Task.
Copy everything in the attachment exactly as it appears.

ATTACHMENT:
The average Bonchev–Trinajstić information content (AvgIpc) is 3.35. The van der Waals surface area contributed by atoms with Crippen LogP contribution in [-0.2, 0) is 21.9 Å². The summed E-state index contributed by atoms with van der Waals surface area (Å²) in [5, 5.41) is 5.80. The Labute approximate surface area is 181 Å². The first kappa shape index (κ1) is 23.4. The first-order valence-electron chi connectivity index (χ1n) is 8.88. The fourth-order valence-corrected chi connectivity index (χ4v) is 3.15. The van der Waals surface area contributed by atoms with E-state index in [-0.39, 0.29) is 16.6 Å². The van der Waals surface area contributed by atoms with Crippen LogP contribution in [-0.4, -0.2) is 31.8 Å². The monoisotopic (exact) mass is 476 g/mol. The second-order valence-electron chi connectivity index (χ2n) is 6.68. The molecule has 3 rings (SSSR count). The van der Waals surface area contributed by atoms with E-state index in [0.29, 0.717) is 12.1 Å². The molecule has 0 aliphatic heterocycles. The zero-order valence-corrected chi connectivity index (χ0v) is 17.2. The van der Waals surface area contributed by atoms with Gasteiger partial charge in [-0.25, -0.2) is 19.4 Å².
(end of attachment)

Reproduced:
The average Bonchev–Trinajstić information content (AvgIpc) is 3.35. The van der Waals surface area contributed by atoms with Crippen LogP contribution in [-0.2, 0) is 21.9 Å². The summed E-state index contributed by atoms with van der Waals surface area (Å²) in [5, 5.41) is 5.80. The Labute approximate surface area is 181 Å². The first kappa shape index (κ1) is 23.4. The first-order valence-electron chi connectivity index (χ1n) is 8.88. The fourth-order valence-corrected chi connectivity index (χ4v) is 3.15. The van der Waals surface area contributed by atoms with E-state index in [-0.39, 0.29) is 16.6 Å². The van der Waals surface area contributed by atoms with Crippen LogP contribution in [-0.4, -0.2) is 31.8 Å². The monoisotopic (exact) mass is 476 g/mol. The second-order valence-electron chi connectivity index (χ2n) is 6.68. The molecule has 3 rings (SSSR count). The van der Waals surface area contributed by atoms with E-state index in [0.29, 0.717) is 12.1 Å². The molecule has 0 aliphatic heterocycles. The zero-order valence-corrected chi connectivity index (χ0v) is 17.2. The van der Waals surface area contributed by atoms with Gasteiger partial charge in [-0.25, -0.2) is 19.4 Å².